For the old data...you rebuild...but the new data you are collecting willl end up in the new table. Just wanted to be clear because a rebuild is not what "activates" the Content 2.0...it is having the Content 2.0 XML that "activates" it.
So, I have a question...if you don't do the rebuild does all of your data before you do the 2.0 ESU update remain in the old tables? or is there a rebuild that just happens on a schedule...I ask because I purposely did not do a rebuild on my Oracle data, but now when I try to run EE it shows all of the old data in the new variables.
This is good to know. I just updated the lastest content to 2.0 in our dev environment. But now after reading this, I don't think it's wise to do our production. We keep 18 months of data and if it's taken you this long to try to rebuilt just one device, it sounds like I'll never get any of ours rebuilt.
I'd be curious to know what the benefits are of upgrading to content 2.0 over the 1.0? Is this something I should or need to be doing or is it fine to just continue using the 1.0?
Unfortunately the migration path is VERY poorly documented and will be extremely painful. Even with the Content Inspector tool your custom reports and alerts are going to take a VERY long time to rebuild on the new tables. Thankfully we don't have a huge amount of them, but I'm basically rebuilding them from scratch by running queries and discovering what the new variables are called. Another negative is that data is basically useless while I wait for these to rebuild, and any reporting is going to be borked until the rebuild is complete, as you can't search events from before and from after the content upgrade until you finish the rebuild. At least new data is (allegedly) getting putting into the proper tables.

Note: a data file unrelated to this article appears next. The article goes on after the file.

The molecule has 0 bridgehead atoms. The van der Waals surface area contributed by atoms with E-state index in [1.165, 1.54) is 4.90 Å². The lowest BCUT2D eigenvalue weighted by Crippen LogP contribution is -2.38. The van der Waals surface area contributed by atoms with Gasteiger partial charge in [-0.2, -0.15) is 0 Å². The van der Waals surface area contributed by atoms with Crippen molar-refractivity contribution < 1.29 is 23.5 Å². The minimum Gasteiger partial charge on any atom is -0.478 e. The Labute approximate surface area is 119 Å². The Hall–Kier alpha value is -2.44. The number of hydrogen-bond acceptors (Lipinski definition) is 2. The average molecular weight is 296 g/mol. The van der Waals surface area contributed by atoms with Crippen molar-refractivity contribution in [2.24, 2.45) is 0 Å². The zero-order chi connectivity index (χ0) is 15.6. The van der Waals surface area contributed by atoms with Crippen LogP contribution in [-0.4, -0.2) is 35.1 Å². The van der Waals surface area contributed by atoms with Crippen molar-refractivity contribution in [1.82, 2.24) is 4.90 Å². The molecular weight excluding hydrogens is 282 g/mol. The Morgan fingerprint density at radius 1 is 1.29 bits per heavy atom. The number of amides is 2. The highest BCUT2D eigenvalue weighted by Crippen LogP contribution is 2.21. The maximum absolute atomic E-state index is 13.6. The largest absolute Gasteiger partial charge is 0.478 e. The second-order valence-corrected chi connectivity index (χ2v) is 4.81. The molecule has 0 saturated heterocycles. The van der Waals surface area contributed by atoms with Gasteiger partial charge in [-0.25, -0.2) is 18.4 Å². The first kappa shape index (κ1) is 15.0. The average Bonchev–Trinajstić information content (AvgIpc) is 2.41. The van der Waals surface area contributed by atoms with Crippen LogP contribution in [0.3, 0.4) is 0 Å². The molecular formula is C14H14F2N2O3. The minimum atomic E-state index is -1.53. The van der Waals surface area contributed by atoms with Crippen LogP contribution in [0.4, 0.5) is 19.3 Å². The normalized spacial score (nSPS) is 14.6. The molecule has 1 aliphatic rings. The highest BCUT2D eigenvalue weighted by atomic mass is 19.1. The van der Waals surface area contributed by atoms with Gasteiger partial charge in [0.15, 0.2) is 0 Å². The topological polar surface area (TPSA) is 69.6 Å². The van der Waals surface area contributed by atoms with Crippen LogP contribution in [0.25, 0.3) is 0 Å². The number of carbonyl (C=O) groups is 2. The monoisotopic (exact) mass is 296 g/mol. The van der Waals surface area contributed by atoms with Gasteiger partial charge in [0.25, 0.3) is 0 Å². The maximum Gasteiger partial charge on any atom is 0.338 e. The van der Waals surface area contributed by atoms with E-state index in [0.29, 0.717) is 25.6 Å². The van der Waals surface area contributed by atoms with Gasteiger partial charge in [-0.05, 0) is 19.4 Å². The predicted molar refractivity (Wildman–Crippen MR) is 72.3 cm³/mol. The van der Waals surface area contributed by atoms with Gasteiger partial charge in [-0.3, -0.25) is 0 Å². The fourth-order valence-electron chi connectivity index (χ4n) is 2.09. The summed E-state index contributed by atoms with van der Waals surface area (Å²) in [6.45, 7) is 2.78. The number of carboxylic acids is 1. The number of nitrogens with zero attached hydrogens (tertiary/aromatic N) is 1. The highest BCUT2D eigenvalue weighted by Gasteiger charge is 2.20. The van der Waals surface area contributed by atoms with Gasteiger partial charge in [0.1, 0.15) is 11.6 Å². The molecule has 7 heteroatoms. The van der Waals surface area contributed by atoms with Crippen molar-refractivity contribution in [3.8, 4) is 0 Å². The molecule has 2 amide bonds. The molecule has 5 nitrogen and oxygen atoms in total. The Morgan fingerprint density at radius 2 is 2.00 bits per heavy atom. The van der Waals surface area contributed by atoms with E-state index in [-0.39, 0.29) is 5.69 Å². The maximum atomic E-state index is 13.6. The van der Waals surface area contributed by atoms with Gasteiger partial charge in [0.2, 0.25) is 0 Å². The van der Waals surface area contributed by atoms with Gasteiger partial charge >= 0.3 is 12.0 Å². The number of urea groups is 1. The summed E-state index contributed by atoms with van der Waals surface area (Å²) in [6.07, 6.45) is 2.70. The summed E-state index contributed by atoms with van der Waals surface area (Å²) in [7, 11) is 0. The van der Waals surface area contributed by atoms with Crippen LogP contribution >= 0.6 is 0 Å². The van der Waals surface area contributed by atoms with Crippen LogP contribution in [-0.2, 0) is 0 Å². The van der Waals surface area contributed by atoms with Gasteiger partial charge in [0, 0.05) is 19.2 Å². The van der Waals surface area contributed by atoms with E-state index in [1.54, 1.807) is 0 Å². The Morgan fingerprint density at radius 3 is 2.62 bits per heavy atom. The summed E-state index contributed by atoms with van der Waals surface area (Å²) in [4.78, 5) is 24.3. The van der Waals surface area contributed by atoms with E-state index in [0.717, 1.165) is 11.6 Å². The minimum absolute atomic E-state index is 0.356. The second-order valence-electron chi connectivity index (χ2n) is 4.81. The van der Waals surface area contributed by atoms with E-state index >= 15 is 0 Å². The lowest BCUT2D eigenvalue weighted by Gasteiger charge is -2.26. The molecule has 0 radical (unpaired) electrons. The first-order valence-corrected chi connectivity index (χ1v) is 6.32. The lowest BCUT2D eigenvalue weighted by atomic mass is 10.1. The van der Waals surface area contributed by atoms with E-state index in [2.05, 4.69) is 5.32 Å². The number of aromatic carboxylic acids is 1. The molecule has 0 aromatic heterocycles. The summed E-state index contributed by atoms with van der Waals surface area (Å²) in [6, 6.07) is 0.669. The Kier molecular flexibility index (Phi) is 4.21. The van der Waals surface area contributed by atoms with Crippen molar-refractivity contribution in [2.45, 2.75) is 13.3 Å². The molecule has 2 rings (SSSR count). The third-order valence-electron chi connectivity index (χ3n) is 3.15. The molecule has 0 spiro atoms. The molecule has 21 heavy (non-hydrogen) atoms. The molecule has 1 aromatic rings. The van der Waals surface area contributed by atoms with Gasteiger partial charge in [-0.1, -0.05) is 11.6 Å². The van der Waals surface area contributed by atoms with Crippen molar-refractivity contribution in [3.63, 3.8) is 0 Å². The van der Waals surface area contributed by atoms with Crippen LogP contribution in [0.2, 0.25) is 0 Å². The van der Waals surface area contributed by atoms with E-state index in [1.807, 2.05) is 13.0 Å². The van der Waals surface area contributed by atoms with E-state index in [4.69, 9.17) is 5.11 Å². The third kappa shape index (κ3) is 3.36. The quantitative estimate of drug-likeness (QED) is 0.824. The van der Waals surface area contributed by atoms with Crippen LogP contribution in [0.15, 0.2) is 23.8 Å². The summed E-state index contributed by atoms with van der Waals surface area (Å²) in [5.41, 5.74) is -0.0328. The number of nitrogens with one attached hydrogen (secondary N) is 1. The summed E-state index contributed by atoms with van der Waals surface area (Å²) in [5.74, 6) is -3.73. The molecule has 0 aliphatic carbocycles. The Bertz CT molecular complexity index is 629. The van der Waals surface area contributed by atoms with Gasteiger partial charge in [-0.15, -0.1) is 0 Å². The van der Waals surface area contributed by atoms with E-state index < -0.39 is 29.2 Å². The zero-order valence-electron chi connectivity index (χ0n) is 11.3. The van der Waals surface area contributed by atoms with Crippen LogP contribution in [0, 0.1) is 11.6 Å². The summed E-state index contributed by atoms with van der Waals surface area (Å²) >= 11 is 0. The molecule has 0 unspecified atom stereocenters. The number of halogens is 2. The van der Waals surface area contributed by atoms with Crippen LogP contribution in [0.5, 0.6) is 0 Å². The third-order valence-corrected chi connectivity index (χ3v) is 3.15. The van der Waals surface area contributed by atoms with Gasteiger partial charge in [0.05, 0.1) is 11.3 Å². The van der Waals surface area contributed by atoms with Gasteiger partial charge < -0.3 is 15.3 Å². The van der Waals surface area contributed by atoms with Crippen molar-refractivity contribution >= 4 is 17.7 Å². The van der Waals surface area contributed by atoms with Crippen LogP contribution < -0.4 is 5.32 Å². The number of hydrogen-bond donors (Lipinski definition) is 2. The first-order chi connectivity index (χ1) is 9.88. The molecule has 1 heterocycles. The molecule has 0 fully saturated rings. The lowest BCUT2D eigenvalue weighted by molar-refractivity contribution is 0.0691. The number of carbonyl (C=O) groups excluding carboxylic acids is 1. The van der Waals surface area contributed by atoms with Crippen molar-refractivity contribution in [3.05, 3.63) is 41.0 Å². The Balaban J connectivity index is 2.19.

Oh, and another fun feature, when you start to rebuild your reports - don't assume the new variables are in any semblance of order. And god forbid it be sortable. Frankly, their UI team needs to be forcibly tossed out the door. Th GUI is barely a step above green-screen and would apply to a company writing an interface in 1992.